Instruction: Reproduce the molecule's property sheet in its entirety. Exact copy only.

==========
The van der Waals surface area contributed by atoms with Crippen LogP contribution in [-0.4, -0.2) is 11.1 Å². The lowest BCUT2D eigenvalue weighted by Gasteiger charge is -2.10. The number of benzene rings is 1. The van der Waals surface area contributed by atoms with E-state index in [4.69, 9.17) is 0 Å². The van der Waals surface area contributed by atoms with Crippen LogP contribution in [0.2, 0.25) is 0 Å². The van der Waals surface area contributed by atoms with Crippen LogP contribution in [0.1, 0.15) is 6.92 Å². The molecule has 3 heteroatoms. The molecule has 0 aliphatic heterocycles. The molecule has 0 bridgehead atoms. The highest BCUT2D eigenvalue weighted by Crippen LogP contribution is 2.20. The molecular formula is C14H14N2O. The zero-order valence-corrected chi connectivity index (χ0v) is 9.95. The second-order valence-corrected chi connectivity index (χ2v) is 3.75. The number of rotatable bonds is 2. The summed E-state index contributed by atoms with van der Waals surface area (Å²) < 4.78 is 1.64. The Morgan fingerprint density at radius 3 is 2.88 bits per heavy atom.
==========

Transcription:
The van der Waals surface area contributed by atoms with Crippen LogP contribution in [-0.4, -0.2) is 11.1 Å². The lowest BCUT2D eigenvalue weighted by Gasteiger charge is -2.10. The number of benzene rings is 1. The van der Waals surface area contributed by atoms with E-state index in [4.69, 9.17) is 0 Å². The van der Waals surface area contributed by atoms with Crippen LogP contribution in [0.2, 0.25) is 0 Å². The van der Waals surface area contributed by atoms with Crippen LogP contribution in [0.1, 0.15) is 6.92 Å². The molecule has 3 heteroatoms. The molecule has 0 aliphatic heterocycles. The molecule has 0 bridgehead atoms. The highest BCUT2D eigenvalue weighted by Crippen LogP contribution is 2.20. The molecular formula is C14H14N2O. The zero-order valence-corrected chi connectivity index (χ0v) is 9.95. The second-order valence-corrected chi connectivity index (χ2v) is 3.75. The number of rotatable bonds is 2. The summed E-state index contributed by atoms with van der Waals surface area (Å²) < 4.78 is 1.64. The Morgan fingerprint density at radius 3 is 2.88 bits per heavy atom.